21 August 2014

A Perfect Circle - eMOTIVe


This is the "Chinese Democracy" and "Duke Nukem Forever" of blogs, because I've been taking a fucking AGE to write it. I figured now would be as good a time as any.

First off, I've never given much of a thought to this band because of the Maynard James Keenan connection. Basically put, I cannot stand the band Tool (Keenan's day-job). So, you can imagine the horror when the Blog creator suggested I do this album. An album that is (mostly) covers of anti-war protest songs. Having said that, it might do me some good to listen to something new...

Released in the run-up to the 2004 US Election, it captured the anti-George W. Bush feeling that was strong, not just in America but around the world. It's not hard to see why, especially after leading America into two costly and ultimately futile wars in Afghanistan and Iraq in the name of "freedom" and "war on terror" but ultimately, it was to get their hands on the crude oil within those regions. Christ, my country (Great Britain) followed along like a lost sheep and we're still paying the price for it now! Still, whatever you may think of the trigger-happy Texan is immaterial. We're here for the music so let's get to it!

The first song is called "Annihilation", originally by someone called Crucifix, and is some kind of music-box melody with whispered vocals. Ho-hum.

Second song is a cover the John Lennon standard "Imagine" and while his version was more like a prayer, this is a dark, industrialised nightmare. A funeral march for getting buried in a smelters yard. This is a really good song. "Peace, Love And Understanding" (Nick Lowe) is a bit lighter, but that's not to say it's any worse. It's also quite good. Very tranquil song with a great melody. Following on from that, we've got a cover of Marvin Gaye standard "What's Going On". We appear to be back in industrial territory as well. "Passive" is the first of only two originals on this album, albeit it's a leftover from a Trent Reznor side-project called Tapeworm. News of this project created quite a buzz but ultimately, it was scrapped. Everyone except me was gutted. This song, however, isn't too bad. Obviously sounding like the 'alternative metal' of the time, it flits between soft and hard, heavy and light all at the same time. Manyard's voice sounding melodic. "Gimme Gimme Gimme" (Black Flag) totally passed me by (much like Black Flag themselves and the rest of Henry Rollins career). Sounds all doomy and stuff but surely we're in territory previously occupied by Laibach, doing covers that exploit any hidden meaning a song may have? Anyhow, I digress.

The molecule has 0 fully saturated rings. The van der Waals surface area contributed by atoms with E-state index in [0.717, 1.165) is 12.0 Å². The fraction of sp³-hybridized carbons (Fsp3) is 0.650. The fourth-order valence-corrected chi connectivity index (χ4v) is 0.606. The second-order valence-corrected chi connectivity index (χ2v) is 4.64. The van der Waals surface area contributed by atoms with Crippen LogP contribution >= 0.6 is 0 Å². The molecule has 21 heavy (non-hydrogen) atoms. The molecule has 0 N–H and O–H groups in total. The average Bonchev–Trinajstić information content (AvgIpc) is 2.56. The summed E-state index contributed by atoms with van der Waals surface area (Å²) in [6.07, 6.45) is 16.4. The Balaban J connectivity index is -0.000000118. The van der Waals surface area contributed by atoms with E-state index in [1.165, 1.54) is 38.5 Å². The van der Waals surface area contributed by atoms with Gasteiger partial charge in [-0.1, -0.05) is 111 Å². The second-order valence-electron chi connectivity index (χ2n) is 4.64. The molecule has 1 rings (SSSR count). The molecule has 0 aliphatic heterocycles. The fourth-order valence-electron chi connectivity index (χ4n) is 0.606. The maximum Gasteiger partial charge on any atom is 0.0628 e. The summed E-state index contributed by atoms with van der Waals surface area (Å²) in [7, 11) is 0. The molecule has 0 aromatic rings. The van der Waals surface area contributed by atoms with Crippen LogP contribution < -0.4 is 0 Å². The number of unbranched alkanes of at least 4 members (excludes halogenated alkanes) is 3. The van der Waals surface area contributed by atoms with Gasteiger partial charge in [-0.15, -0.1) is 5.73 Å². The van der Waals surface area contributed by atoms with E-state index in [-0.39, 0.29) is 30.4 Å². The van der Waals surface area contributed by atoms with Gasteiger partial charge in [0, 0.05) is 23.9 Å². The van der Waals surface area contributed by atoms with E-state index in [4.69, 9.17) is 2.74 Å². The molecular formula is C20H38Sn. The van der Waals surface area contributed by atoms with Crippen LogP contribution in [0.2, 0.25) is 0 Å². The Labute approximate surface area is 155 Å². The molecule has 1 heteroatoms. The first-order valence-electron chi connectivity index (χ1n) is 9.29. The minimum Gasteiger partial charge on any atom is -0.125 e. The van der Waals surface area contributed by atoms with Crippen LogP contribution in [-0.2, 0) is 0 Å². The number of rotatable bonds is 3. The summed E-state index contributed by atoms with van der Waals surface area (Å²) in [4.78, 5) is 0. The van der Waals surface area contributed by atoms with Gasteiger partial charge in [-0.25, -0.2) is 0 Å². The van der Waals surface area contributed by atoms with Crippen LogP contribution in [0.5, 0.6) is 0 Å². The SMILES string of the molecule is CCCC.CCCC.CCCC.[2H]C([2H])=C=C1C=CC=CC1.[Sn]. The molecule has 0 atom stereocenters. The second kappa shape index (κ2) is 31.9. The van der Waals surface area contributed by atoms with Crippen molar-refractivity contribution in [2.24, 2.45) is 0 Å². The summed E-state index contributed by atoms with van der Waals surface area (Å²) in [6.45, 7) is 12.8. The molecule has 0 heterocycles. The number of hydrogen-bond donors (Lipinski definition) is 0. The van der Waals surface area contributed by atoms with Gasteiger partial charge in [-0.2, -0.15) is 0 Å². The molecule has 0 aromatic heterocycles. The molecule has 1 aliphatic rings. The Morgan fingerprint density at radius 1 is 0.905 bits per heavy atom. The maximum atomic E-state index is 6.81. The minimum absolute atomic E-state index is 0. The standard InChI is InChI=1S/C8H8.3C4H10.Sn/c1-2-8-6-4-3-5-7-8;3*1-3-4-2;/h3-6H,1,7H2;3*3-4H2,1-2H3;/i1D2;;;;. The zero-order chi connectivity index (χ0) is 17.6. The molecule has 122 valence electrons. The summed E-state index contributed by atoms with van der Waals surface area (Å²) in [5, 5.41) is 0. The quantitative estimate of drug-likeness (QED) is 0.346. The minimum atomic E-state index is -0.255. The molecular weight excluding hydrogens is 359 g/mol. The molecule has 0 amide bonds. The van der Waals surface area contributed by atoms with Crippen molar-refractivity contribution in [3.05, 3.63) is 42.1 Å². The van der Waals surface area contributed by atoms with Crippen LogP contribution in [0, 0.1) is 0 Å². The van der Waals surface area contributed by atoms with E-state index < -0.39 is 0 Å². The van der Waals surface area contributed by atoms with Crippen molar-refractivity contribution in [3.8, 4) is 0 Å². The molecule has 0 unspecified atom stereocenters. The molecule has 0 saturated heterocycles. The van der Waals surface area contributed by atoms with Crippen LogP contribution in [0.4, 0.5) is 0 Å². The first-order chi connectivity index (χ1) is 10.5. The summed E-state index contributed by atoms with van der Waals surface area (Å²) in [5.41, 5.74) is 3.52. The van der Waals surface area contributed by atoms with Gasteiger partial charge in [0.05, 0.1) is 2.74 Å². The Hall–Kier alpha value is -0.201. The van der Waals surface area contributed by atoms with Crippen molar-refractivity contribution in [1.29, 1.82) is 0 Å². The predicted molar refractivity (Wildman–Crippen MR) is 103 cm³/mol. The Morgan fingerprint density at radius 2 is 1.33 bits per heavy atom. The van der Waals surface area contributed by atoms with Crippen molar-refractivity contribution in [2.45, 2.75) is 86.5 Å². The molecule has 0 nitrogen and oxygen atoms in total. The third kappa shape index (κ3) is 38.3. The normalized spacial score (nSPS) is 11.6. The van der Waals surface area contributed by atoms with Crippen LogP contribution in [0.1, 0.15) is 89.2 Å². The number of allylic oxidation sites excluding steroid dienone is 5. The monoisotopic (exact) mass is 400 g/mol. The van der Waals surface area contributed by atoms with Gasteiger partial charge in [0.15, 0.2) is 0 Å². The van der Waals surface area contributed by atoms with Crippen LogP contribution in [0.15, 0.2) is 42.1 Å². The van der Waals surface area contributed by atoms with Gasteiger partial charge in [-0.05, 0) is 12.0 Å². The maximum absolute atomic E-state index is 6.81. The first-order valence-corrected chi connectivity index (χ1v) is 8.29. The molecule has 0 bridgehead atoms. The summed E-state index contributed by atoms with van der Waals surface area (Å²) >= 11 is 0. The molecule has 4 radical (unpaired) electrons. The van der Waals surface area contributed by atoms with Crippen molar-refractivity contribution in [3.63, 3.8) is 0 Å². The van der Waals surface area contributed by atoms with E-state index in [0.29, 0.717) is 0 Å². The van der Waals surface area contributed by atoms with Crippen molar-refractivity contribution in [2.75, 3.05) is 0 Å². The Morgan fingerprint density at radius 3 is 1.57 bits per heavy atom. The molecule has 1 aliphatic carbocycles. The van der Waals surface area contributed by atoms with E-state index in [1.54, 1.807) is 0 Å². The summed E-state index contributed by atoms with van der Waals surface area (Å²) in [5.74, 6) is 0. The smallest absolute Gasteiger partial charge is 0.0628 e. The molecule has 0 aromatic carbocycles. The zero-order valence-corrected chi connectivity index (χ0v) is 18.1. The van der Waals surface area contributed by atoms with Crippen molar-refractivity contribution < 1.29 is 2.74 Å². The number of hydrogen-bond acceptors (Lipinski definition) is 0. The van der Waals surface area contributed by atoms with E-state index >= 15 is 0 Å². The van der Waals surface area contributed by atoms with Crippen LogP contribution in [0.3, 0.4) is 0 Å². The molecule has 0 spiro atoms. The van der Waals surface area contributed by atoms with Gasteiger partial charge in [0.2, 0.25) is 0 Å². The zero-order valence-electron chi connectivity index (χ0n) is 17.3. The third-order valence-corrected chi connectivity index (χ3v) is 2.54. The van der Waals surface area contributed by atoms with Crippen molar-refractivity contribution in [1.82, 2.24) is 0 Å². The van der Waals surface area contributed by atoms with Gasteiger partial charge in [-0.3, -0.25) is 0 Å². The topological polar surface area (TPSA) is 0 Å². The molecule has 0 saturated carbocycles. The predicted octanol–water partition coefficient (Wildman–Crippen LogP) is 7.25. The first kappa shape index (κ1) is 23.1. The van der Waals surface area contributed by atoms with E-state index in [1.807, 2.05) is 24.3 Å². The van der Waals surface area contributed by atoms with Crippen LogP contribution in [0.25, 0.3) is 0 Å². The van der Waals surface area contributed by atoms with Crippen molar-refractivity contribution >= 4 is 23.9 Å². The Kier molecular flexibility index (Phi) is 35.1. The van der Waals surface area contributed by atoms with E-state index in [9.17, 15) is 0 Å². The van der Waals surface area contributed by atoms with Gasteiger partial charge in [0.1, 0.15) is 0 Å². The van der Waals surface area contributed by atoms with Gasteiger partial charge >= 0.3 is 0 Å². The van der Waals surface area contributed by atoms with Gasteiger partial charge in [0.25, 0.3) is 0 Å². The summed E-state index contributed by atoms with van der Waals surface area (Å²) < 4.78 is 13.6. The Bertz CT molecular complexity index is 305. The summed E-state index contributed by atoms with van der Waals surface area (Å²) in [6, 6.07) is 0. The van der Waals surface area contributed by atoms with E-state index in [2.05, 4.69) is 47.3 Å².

Holy Dogshit, a Depeche Mode cover is next! "People Are People" is the song...and it's not too bad. Sounding like they've taken the music box melody off the first song, rearranged then given it some real alternative flavour. "Freedom Of Choice" (Devo) follows hot on it's heels and finally, this band start to sound interesting. A rousing anthem, it certainly creates a bit of a noise. This is definately more like it! "Let's Have A War" (Fear) is certainly a contrast - the original is a massive concoction of booze and fury - much like Fear themselves - but this has an arrangement behind it. Group backing-vocals whilst the reasons for having a war are narrated with a tone of cynicism, it's what a cover should ideally be, a new interpretation as opposed to a straight-ahead rendition. "Counting Bodies Like Sheep To The Rhythm Of The War Drums" is the second of two originals on here - and it starts off like a collage of sound dominated by marching sounds before morphing into an actual song. It's pretty effective and definately a good experiment. Towards the end, we're commanded to "go back to sleep" in a damning indicment of the placcid nature of our society. Where people are more likely to vote on a reality TV show than on an election. Sad, I know.

We're then back in alternative-crooner territory with "When The Levee Breaks" (Memphis Minnie and Kansas Joe McCoy). This song seems out of sorts with the rest as the tone and sound are more akin to a late night lounge club. It's canny enough, I guess. But there are better on here. The last song on this ensemble is a Joni Mitchell cover of "Fiddle And The Drum". This song is possibly the most suited to this album as it was used as a protest song for a number of years. There are no instruments on this song, instead it's performed as a multi-layered vocal track. It's a nice way to round off the album.

And that, as they say, is it. Whilst I acknowledge that a lot of effort has gone into this recording and there is certainly something to be gained, from trying something new, this didn't resonate with me bar the odd song. Normally, I'd have given this album a verbal kicking but as it stands, it has been well done. Fans of APC, Tool or even any of the other late 90's/early 00's alternative-metal bands may enjoy it a bit more.

6 - Now I see where you're going, but not quite there.

Top Track: Imagine.

This album is available on iTunes, Amazon (Click) and Spotify (Click).



Chris J,



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